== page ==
The Government has completed the second review of its traffic light system as promised, but not with the news most British holidaymakers were waiting for.
Malta is the only country to go green from the amber list, meaning UK travellers can now visit without the need to quarantine on return. Holiday searches have, accordingly, shot up, says Travel Supermarket.
Another 13 destinations – including the islands Majorca, Ibiza and Madeira – will be opened up, allowing holidaymakers to travel to them from 4am on Wednesday without having to quarantine on their return.
But they have each been added to a newly-created 'green watchlist', meaning they are "most at risk" of suddenly turning amber.
While this was cause for mild optimism (many commentators expected no new green additions), it still leaves much of Europe off the travel map, including British favourites such as Greece, mainland Spain and Italy.
So where does that leave your summer holiday plans? Below we attempted to answer the key questions surrounding the key destinations.
What does yesterday’s announcement mean for our holidays to top destinations?
It means they are still off the cards until at least the next review. It is highly unlikely Transport Secretary Grant Shapps will add any destinations, such as the Spanish mainland or France, to the green list in between reviews.
Shapps’ rhetoric around the green watchlist suggests one-way movement to amber is the most likely outcome, rather than turning green proper.
So Spain, the most popular holiday destination for Britons before the pandemic, Portugal, France, Italy, Greece and other countries around the world, including the US, will likely not move onto the green list until July, by which point the UK and EU might have agreed an easing of restrictions for the double-vaccinated (more on that later).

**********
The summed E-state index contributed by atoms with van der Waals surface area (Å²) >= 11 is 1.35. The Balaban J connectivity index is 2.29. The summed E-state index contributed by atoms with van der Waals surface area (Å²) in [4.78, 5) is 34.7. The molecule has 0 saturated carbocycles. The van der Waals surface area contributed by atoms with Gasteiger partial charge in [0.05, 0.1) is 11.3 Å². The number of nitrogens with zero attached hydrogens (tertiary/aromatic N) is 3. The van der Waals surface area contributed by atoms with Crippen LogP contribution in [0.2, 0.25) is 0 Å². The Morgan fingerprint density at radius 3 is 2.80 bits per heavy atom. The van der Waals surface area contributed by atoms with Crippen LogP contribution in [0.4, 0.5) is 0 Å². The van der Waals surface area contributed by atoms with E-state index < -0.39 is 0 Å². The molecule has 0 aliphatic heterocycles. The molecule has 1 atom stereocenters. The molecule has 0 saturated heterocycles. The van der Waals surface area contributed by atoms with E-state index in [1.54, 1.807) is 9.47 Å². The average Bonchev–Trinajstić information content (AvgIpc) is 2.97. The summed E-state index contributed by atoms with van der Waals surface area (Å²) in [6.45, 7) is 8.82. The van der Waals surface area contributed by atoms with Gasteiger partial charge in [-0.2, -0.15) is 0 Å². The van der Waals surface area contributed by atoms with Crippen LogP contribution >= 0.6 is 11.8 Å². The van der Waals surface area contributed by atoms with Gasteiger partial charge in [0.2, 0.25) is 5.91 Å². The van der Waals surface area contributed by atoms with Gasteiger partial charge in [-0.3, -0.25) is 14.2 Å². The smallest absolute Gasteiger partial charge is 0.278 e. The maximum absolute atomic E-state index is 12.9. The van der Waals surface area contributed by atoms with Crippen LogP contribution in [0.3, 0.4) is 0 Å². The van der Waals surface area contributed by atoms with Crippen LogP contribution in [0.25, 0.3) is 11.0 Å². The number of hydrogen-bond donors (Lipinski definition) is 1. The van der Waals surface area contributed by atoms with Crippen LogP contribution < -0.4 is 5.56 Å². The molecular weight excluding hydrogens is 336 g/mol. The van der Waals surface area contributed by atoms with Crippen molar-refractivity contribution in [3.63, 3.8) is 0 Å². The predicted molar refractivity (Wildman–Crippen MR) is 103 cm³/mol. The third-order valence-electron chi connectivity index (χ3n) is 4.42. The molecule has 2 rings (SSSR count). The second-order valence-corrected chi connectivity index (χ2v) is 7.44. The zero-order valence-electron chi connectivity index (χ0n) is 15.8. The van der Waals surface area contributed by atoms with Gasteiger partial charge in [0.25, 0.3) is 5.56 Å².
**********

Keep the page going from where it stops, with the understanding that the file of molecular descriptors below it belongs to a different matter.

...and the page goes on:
Frustratingly, despite having one of the most advanced vaccine drives in the world, the UK now also has one of the highest infection rates in Europe, thanks to the Government’s delay on stopping flights from India, thus allowing the spread of the Delta variant and prompting Europe to consider additional measures on British holidaymakers.
To give you a bearing on where our neighbours are at with case rates and vaccination progress, the UK’s seven-day rolling average infection rate is 125 per 100,000 and it has vaccinated 83 per cent of the population with a first dose: Spain is 52 and 59 per cent, respectively, Italy is 9.8 and 62 per cent, and France is 22.7 and 59 per cent.
Should I book now, or wait?
In terms of your holiday, what does this mean? Well, you are free to book trips to any destination on the green list and its watchlist cousin, and will not have to quarantine on return. However, there is a greater chance that you will be given little notice of any changes should you be visiting a watchlist destination, such as Majorca. If it crosses over to amber while you are still abroad then you will be required to quarantine for up to 10 days on return.
Malta’s place on the green list proper means the Government should keep travellers more notice before it turns amber. For Portugal, however, when it moved from green to amber, this was only several days.
Speaking to Sky News on Friday morning Mr Shapps explained the “watchlist” definition: “You can go and it is treated like a green list country, but we are just being completely open with the data.” He warned the Government might “respond quickly” to make changes to the list.
Can I still visit amber list countries?
Yes, if the Foreign Office (FCDO) does not advise against travel there. And you must be prepared to quarantine for up to 10 days on return and pay for your set of amber tests.